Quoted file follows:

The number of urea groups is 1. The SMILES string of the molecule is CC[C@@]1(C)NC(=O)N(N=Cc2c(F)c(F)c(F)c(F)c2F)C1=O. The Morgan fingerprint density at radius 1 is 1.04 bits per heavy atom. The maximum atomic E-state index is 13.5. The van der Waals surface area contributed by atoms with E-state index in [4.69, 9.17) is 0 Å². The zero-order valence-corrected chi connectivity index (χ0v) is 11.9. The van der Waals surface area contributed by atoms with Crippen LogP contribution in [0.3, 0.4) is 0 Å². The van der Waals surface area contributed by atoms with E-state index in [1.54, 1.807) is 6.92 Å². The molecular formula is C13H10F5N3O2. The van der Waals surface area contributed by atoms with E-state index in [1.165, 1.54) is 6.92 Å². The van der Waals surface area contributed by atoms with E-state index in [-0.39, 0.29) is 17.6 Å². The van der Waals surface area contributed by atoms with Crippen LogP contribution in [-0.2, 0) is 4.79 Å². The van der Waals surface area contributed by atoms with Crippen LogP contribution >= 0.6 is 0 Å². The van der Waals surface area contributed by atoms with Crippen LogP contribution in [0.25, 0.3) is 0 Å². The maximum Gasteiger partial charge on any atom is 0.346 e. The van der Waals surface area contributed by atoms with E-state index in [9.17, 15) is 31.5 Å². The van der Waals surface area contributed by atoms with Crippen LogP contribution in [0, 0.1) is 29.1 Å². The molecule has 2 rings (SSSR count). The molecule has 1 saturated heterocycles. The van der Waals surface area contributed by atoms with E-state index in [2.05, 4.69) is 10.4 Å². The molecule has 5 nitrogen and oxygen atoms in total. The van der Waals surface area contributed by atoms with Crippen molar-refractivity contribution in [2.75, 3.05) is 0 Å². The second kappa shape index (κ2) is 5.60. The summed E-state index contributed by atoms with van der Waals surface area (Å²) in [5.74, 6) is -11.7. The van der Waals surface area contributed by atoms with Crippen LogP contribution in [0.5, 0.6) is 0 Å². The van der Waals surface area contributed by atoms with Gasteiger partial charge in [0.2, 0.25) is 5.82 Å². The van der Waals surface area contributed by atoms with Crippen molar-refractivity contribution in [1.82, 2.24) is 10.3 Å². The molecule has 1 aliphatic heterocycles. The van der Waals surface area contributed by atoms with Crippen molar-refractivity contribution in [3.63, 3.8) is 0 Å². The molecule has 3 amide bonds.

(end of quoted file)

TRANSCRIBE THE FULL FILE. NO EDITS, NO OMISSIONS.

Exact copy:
The number of urea groups is 1. The SMILES string of the molecule is CC[C@@]1(C)NC(=O)N(N=Cc2c(F)c(F)c(F)c(F)c2F)C1=O. The Morgan fingerprint density at radius 1 is 1.04 bits per heavy atom. The maximum atomic E-state index is 13.5. The van der Waals surface area contributed by atoms with E-state index in [4.69, 9.17) is 0 Å². The zero-order valence-corrected chi connectivity index (χ0v) is 11.9. The van der Waals surface area contributed by atoms with Crippen LogP contribution in [0.3, 0.4) is 0 Å². The van der Waals surface area contributed by atoms with E-state index in [1.54, 1.807) is 6.92 Å². The molecular formula is C13H10F5N3O2. The van der Waals surface area contributed by atoms with E-state index in [1.165, 1.54) is 6.92 Å². The van der Waals surface area contributed by atoms with E-state index in [-0.39, 0.29) is 17.6 Å². The van der Waals surface area contributed by atoms with Crippen LogP contribution in [-0.2, 0) is 4.79 Å². The van der Waals surface area contributed by atoms with Crippen LogP contribution >= 0.6 is 0 Å². The van der Waals surface area contributed by atoms with Crippen LogP contribution in [0.25, 0.3) is 0 Å². The maximum Gasteiger partial charge on any atom is 0.346 e. The van der Waals surface area contributed by atoms with E-state index in [9.17, 15) is 31.5 Å². The van der Waals surface area contributed by atoms with Crippen LogP contribution in [0, 0.1) is 29.1 Å². The molecule has 2 rings (SSSR count). The molecule has 1 saturated heterocycles. The van der Waals surface area contributed by atoms with E-state index in [2.05, 4.69) is 10.4 Å². The molecule has 5 nitrogen and oxygen atoms in total. The van der Waals surface area contributed by atoms with Crippen molar-refractivity contribution in [2.75, 3.05) is 0 Å². The second kappa shape index (κ2) is 5.60. The summed E-state index contributed by atoms with van der Waals surface area (Å²) in [5.74, 6) is -11.7. The van der Waals surface area contributed by atoms with Crippen LogP contribution in [0.5, 0.6) is 0 Å². The van der Waals surface area contributed by atoms with Gasteiger partial charge in [0.2, 0.25) is 5.82 Å². The van der Waals surface area contributed by atoms with Crippen molar-refractivity contribution in [1.82, 2.24) is 10.3 Å². The molecule has 1 aliphatic heterocycles. The van der Waals surface area contributed by atoms with Crippen molar-refractivity contribution in [3.63, 3.8) is 0 Å². The molecule has 3 amide bonds.